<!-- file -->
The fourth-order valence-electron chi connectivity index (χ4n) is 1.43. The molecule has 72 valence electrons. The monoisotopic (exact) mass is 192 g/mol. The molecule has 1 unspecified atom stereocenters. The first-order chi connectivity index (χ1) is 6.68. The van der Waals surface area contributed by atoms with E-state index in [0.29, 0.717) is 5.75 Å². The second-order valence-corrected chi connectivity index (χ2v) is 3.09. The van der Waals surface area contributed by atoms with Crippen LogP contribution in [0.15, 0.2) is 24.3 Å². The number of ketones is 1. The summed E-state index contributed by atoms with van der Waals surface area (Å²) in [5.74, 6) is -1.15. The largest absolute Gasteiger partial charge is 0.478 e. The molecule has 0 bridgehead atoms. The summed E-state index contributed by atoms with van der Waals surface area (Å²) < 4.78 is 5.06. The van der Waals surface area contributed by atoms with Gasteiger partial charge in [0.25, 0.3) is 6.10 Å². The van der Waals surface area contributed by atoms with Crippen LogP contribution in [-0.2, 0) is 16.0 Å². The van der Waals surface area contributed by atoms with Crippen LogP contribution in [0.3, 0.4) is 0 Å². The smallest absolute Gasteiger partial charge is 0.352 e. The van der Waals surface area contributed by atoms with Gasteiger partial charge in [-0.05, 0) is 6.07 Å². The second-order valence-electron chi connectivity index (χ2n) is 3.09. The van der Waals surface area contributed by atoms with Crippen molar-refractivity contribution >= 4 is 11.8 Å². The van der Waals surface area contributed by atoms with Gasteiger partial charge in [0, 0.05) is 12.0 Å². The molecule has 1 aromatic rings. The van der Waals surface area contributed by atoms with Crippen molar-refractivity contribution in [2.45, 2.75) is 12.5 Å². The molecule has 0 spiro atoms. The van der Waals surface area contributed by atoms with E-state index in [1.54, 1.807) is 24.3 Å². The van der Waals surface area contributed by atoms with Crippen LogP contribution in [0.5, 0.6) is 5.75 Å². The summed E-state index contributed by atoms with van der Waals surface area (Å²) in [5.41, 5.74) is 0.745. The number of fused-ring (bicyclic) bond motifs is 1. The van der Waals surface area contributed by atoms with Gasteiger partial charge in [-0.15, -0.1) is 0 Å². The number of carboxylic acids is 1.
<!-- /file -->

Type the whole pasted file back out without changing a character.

The fourth-order valence-electron chi connectivity index (χ4n) is 1.43. The molecule has 72 valence electrons. The monoisotopic (exact) mass is 192 g/mol. The molecule has 1 unspecified atom stereocenters. The first-order chi connectivity index (χ1) is 6.68. The van der Waals surface area contributed by atoms with E-state index in [0.29, 0.717) is 5.75 Å². The second-order valence-corrected chi connectivity index (χ2v) is 3.09. The van der Waals surface area contributed by atoms with Crippen LogP contribution in [0.15, 0.2) is 24.3 Å². The number of ketones is 1. The summed E-state index contributed by atoms with van der Waals surface area (Å²) in [5.74, 6) is -1.15. The largest absolute Gasteiger partial charge is 0.478 e. The molecule has 0 bridgehead atoms. The summed E-state index contributed by atoms with van der Waals surface area (Å²) < 4.78 is 5.06. The van der Waals surface area contributed by atoms with Gasteiger partial charge in [0.25, 0.3) is 6.10 Å². The van der Waals surface area contributed by atoms with Crippen LogP contribution in [-0.2, 0) is 16.0 Å². The van der Waals surface area contributed by atoms with Crippen LogP contribution in [0.3, 0.4) is 0 Å². The smallest absolute Gasteiger partial charge is 0.352 e. The van der Waals surface area contributed by atoms with Gasteiger partial charge in [-0.05, 0) is 6.07 Å². The second-order valence-electron chi connectivity index (χ2n) is 3.09. The van der Waals surface area contributed by atoms with Crippen molar-refractivity contribution >= 4 is 11.8 Å². The van der Waals surface area contributed by atoms with Gasteiger partial charge in [0, 0.05) is 12.0 Å². The molecule has 1 aromatic rings. The van der Waals surface area contributed by atoms with Crippen molar-refractivity contribution in [2.45, 2.75) is 12.5 Å². The molecule has 0 spiro atoms. The van der Waals surface area contributed by atoms with E-state index in [1.54, 1.807) is 24.3 Å². The van der Waals surface area contributed by atoms with Crippen LogP contribution in [0.5, 0.6) is 5.75 Å². The summed E-state index contributed by atoms with van der Waals surface area (Å²) in [5.41, 5.74) is 0.745. The number of fused-ring (bicyclic) bond motifs is 1. The van der Waals surface area contributed by atoms with Gasteiger partial charge in [-0.15, -0.1) is 0 Å². The number of carboxylic acids is 1.